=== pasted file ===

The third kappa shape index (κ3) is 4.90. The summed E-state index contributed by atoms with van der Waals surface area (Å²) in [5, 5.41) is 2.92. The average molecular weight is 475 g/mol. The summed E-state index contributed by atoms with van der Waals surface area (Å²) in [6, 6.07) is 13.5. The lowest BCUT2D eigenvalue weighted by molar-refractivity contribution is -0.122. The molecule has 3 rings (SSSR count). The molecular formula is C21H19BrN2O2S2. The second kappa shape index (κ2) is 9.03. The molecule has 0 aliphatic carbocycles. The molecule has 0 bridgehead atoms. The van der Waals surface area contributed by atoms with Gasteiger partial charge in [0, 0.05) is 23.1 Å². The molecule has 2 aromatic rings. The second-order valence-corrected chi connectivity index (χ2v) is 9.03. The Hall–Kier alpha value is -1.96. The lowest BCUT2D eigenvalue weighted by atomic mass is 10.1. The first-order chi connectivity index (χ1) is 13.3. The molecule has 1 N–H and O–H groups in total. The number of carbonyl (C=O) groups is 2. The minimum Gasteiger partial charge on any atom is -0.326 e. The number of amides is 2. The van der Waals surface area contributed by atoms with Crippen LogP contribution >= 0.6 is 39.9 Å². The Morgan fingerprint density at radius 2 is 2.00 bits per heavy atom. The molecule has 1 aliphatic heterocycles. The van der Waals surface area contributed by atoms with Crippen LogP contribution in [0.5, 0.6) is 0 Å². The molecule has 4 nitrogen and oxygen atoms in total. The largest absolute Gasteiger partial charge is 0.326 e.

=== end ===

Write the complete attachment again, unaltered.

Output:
The third kappa shape index (κ3) is 4.90. The summed E-state index contributed by atoms with van der Waals surface area (Å²) in [5, 5.41) is 2.92. The average molecular weight is 475 g/mol. The summed E-state index contributed by atoms with van der Waals surface area (Å²) in [6, 6.07) is 13.5. The lowest BCUT2D eigenvalue weighted by molar-refractivity contribution is -0.122. The molecule has 3 rings (SSSR count). The molecular formula is C21H19BrN2O2S2. The second kappa shape index (κ2) is 9.03. The molecule has 0 aliphatic carbocycles. The molecule has 0 bridgehead atoms. The van der Waals surface area contributed by atoms with Gasteiger partial charge in [0, 0.05) is 23.1 Å². The molecule has 2 aromatic rings. The second-order valence-corrected chi connectivity index (χ2v) is 9.03. The Hall–Kier alpha value is -1.96. The lowest BCUT2D eigenvalue weighted by atomic mass is 10.1. The first-order chi connectivity index (χ1) is 13.3. The molecule has 1 N–H and O–H groups in total. The number of carbonyl (C=O) groups is 2. The minimum Gasteiger partial charge on any atom is -0.326 e. The number of amides is 2. The van der Waals surface area contributed by atoms with Crippen LogP contribution >= 0.6 is 39.9 Å². The Morgan fingerprint density at radius 2 is 2.00 bits per heavy atom. The molecule has 1 aliphatic heterocycles. The van der Waals surface area contributed by atoms with Crippen LogP contribution in [0.5, 0.6) is 0 Å². The molecule has 4 nitrogen and oxygen atoms in total. The largest absolute Gasteiger partial charge is 0.326 e.